Illustration: Annelise Capossela/Axios

The coronavirus' disproportionate impact on women workers is eroding years of progress.

Why it matters: In the long run, the pandemic could chip away at women's representation in the workforce and widen the gender pay gap, experts say.

What's happening: Women in the U.S. hit a milestone in February when, for the first time in history, they held the majority of non-farm payroll jobs, outnumbering men in the workforce. Then the pandemic hit, exacerbating many of the issues working women face.

Closed schools and day care centers along with stay-at-home orders dramatically increased the amount of housework that needed to be done. Women took on the bulk of that unpaid labor — and many were punished for it.

  • Since the pandemic began, American women have exited the workforce at a higher rate than men, per the Wall Street Journal. That's because they're disproportionately represented in the sectors that have suffered the most — like restaurants and salons — but also because many have had to, at least temporarily, quit their jobs to take care of children.

Working mothers are also facing overt discrimination.

  • Drisana Rios of San Diego, an account executive at an insurance broker, is suing her employer, saying she was fired because her young kids were making noise during calls.
  • Stephanie Jones of West Chester, Pa., also sued her company, saying she was fired for asking for flexible hours to care for her son.

As women lose or leave their jobs, or cut back on hours to make time for other types of work, they'll likely miss out on raises and promotions.

  • Women could have significant trouble re-entering the workforce. "We know from experience from past recessions that sometimes it's harder for women — especially women of color — to recover," says Maya Raghu, director of workplace equality and senior counsel at the National Women's Law Center.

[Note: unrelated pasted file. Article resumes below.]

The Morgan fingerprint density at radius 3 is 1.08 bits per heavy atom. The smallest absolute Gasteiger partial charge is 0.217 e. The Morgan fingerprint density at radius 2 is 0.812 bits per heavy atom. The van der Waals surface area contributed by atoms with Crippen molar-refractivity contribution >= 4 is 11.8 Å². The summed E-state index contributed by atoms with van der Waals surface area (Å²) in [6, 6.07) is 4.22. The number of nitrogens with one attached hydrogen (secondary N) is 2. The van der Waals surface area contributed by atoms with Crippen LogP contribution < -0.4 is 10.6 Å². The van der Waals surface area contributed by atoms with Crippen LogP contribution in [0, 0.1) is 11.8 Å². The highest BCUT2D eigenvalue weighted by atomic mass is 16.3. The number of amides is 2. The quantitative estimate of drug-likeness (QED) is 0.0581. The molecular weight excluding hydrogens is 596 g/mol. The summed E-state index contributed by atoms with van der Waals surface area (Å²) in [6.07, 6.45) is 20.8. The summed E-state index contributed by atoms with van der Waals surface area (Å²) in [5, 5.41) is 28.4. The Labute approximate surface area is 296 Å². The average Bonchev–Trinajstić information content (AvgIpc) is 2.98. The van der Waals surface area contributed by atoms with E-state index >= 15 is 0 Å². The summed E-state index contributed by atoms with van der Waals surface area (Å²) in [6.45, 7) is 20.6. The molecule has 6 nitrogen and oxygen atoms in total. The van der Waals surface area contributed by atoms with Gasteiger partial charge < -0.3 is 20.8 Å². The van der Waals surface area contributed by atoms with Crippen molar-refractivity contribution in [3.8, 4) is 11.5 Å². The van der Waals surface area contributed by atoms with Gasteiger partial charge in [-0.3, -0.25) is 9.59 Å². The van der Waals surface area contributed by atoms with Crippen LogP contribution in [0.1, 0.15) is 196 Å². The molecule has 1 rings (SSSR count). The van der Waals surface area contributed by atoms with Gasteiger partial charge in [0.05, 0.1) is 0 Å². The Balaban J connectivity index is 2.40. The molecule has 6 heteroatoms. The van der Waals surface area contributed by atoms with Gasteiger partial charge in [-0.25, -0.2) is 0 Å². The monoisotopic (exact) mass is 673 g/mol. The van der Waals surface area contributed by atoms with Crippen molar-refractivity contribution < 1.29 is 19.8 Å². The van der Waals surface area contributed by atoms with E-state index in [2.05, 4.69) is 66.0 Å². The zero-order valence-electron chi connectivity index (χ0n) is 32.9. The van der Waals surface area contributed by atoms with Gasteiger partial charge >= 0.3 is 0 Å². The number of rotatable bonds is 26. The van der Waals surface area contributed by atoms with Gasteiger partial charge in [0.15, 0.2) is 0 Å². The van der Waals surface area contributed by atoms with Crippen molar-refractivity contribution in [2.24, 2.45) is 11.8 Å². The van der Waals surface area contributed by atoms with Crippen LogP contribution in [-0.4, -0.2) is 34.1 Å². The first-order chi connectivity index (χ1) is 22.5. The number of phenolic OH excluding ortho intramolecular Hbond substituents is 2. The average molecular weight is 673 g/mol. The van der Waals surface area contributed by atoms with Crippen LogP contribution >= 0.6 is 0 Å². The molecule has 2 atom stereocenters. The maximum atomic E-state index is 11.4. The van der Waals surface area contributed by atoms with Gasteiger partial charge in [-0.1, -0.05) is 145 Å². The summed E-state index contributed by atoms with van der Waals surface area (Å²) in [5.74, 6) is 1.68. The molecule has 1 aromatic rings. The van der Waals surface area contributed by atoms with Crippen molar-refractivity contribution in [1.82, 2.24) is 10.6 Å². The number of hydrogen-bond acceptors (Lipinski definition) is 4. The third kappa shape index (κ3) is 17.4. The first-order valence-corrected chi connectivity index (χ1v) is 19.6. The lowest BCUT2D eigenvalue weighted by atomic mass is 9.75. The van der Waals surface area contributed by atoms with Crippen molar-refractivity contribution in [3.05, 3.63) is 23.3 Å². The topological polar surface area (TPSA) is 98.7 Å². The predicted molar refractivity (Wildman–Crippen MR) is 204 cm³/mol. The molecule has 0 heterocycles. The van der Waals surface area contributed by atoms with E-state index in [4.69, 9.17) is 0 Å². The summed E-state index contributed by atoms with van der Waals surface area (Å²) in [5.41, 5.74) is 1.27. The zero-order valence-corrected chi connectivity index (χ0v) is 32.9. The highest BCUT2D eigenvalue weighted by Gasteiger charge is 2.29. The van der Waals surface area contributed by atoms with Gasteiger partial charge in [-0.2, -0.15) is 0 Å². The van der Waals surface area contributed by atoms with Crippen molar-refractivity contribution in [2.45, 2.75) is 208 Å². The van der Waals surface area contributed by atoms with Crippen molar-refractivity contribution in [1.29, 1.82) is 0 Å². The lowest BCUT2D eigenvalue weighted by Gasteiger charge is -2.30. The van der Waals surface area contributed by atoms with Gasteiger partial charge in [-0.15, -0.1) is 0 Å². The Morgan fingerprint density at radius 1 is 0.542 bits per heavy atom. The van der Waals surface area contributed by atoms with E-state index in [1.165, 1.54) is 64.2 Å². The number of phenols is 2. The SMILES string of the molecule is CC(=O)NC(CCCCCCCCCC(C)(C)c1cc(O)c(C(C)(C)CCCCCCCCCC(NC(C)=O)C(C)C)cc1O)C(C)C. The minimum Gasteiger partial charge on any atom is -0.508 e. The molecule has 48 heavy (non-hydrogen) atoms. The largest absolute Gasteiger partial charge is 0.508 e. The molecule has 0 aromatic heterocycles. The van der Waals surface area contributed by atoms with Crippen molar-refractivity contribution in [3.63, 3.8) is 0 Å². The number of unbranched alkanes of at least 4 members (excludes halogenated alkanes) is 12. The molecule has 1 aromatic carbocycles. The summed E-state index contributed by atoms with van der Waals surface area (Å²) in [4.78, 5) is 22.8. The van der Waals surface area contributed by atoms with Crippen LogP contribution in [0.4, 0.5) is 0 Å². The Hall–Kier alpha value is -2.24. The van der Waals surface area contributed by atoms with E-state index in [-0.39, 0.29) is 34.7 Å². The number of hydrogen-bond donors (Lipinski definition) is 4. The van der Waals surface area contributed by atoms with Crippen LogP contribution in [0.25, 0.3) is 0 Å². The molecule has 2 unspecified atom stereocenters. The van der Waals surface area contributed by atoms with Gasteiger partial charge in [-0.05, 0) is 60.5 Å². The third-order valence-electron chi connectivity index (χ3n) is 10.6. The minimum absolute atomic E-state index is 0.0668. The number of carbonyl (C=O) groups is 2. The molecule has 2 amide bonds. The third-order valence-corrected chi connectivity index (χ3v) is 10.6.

• And when women do return to work after taking time off, their salary offers are on average 7% lower than those of other candidates who haven't interrupted their careers, according to the compensation analysis company PayScale.

The stakes: All this "could lead to an increase in the gender employment gap," says Willem Adema, a senior economist at the Organisation for Economic Co-operation and Development. "And in the long term, it could increase the gender wage gap."

A bit of a silver lining: The pandemic is at least starting conversations about issues that working women have faced for decades — a dynamic that could prompt change. "The elephant in the room is on the table," says Lorraine Hariton, CEO of Catalyst, an organization that works with companies to put women in leadership roles.

  • Many companies are stepping up for their employees who are working parents: 40% of employers surveyed by the U.S. Chamber of Commerce say they have offered additional child care accommodations, assistance or benefits.
  • "The current crisis may — and this is a big 'may' — lead to some reappraisal by men of what they should do at home," Adema says.
  • And the pandemic's experiment in remote work at scale could upend the traditional 9-to-5, five-day workweek, creating more flexibility for parents.

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